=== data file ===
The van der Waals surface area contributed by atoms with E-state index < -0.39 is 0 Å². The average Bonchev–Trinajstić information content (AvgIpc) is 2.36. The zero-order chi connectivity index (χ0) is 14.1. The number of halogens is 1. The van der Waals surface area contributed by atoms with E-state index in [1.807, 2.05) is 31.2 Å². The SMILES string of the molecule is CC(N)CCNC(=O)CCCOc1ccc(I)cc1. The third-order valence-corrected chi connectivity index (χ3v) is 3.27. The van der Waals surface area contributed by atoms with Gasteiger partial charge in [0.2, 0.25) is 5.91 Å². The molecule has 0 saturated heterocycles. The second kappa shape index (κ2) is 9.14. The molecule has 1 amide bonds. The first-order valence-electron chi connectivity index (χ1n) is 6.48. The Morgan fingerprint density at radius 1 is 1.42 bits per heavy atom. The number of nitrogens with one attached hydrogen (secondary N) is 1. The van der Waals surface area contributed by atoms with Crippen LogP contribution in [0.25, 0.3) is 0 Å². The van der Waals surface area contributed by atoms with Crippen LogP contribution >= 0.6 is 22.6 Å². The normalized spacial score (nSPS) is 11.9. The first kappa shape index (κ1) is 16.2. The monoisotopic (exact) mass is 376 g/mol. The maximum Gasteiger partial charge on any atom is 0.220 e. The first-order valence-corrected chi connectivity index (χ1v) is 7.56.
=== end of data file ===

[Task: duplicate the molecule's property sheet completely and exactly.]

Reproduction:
The van der Waals surface area contributed by atoms with E-state index < -0.39 is 0 Å². The average Bonchev–Trinajstić information content (AvgIpc) is 2.36. The zero-order chi connectivity index (χ0) is 14.1. The number of halogens is 1. The van der Waals surface area contributed by atoms with E-state index in [1.807, 2.05) is 31.2 Å². The SMILES string of the molecule is CC(N)CCNC(=O)CCCOc1ccc(I)cc1. The third-order valence-corrected chi connectivity index (χ3v) is 3.27. The van der Waals surface area contributed by atoms with Gasteiger partial charge in [0.2, 0.25) is 5.91 Å². The molecule has 0 saturated heterocycles. The second kappa shape index (κ2) is 9.14. The molecule has 1 amide bonds. The first-order valence-electron chi connectivity index (χ1n) is 6.48. The Morgan fingerprint density at radius 1 is 1.42 bits per heavy atom. The number of nitrogens with one attached hydrogen (secondary N) is 1. The van der Waals surface area contributed by atoms with Crippen LogP contribution in [0.25, 0.3) is 0 Å². The van der Waals surface area contributed by atoms with Crippen LogP contribution >= 0.6 is 22.6 Å². The normalized spacial score (nSPS) is 11.9. The first kappa shape index (κ1) is 16.2. The monoisotopic (exact) mass is 376 g/mol. The maximum Gasteiger partial charge on any atom is 0.220 e. The first-order valence-corrected chi connectivity index (χ1v) is 7.56.